Qualcomm is bringing CD-quality audio to Bluetooth via aptX Lossless.

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Qualcomm is bringing CD-quality sound over Bluetooth through aptX Lossless

Forget about wires; lossless audio quality delivered via Bluetooth is the next big thing in music listening.

With music apps like Apple Music, Spotify, and Amazon Music now supporting CD-quality audio, it was only a matter of time before Qualcomm updated aptX to allow lossless audio via Bluetooth. After all, the alternative appears to be utilising a USB DAC connected to your phone, which does not appear to be very practical.

When Tidal launched in 2014, it was the first music app to stream music at CD-quality. Five years later, Amazon followed Tidal’s footsteps and introduced a premium subscription including lossless audio. Earlier this year, Spotify announced it would introduce a CD-quality option to their apps later this year, followed by Apple, which already released a lossless audio option in its Music app.

Many were pleased to hear the news that their favorite music apps would receive lossless audio support. However, 24-bit 96kHz lossy was the best Bluetooth solutions offered, leaving the lossless audio option limited to a fraction of users.

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Now that’s changing as Qualcomm introduces aptX Lossless, a new aptX Adaptive technology and Snapdragon Sound feature that delivers CD-quality 16-bit 44.1kHz (lossless) audio streaming over wireless, allowing you to listen to music with a maximum bit rate of 1Mbps.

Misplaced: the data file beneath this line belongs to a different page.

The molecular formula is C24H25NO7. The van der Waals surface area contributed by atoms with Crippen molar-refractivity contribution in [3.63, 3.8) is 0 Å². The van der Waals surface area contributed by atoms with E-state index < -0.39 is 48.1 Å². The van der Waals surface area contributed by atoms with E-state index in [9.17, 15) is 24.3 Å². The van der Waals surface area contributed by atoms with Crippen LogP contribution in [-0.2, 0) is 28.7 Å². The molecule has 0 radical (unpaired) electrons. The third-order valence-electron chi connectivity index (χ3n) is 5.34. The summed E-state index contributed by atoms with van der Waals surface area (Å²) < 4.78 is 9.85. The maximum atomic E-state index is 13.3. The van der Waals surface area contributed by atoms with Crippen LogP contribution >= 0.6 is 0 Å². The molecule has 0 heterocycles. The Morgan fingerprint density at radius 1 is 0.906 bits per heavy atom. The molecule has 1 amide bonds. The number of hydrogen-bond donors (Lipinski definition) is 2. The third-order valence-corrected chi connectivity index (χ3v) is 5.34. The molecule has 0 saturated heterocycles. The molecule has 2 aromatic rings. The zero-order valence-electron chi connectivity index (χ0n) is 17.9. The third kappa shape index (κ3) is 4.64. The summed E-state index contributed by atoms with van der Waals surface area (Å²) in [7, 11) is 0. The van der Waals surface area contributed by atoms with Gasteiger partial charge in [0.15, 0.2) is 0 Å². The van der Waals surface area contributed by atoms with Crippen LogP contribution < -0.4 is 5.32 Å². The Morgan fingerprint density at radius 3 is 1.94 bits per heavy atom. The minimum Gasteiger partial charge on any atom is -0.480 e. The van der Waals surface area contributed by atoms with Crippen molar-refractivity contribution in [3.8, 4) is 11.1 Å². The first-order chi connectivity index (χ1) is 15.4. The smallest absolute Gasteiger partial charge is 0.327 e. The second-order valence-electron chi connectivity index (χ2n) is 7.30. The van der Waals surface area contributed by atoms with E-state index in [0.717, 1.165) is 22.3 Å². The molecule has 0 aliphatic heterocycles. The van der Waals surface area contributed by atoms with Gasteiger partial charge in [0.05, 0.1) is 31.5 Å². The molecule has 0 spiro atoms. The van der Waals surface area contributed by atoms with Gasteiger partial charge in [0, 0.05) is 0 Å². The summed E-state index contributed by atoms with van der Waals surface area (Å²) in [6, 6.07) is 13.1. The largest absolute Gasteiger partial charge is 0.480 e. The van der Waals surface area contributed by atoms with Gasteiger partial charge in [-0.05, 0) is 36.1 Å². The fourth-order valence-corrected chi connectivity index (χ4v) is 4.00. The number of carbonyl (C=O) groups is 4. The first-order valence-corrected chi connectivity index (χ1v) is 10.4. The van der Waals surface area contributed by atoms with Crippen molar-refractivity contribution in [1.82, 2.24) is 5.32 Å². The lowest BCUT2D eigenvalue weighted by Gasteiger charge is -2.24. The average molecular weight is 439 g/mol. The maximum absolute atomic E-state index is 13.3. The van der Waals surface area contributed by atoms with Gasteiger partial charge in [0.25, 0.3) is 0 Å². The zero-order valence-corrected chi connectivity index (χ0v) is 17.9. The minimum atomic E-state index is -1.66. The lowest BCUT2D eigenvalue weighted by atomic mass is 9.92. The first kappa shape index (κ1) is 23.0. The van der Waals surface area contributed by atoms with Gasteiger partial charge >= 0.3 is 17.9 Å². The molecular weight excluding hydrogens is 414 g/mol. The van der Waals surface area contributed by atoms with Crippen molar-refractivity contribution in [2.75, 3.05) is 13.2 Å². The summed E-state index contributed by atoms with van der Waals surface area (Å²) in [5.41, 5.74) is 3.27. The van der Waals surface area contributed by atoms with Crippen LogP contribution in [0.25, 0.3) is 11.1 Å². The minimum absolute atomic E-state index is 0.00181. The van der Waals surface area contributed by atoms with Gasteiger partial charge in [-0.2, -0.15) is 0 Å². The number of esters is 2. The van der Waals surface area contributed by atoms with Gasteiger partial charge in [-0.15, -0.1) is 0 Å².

Despite the addition of a new 16-bit 44.1KHz audio option, the previous 24-bit 96KHz lossy mode will remain available. With this in mind, Qualcomm will enable customers to switch between both streaming modes manually or automatically via Qualcomm High Speed Link, identifying the source and activating the most appropriate mode as needed.

The first headphones and earbuds that support this technology are slated to appear between later this year and early 2022, so you’ll have to wait a little longer before you can listen to your favourite tunes in Hi-Res on the move without a DAC.


Images credit: bruce mars, Minh Pham


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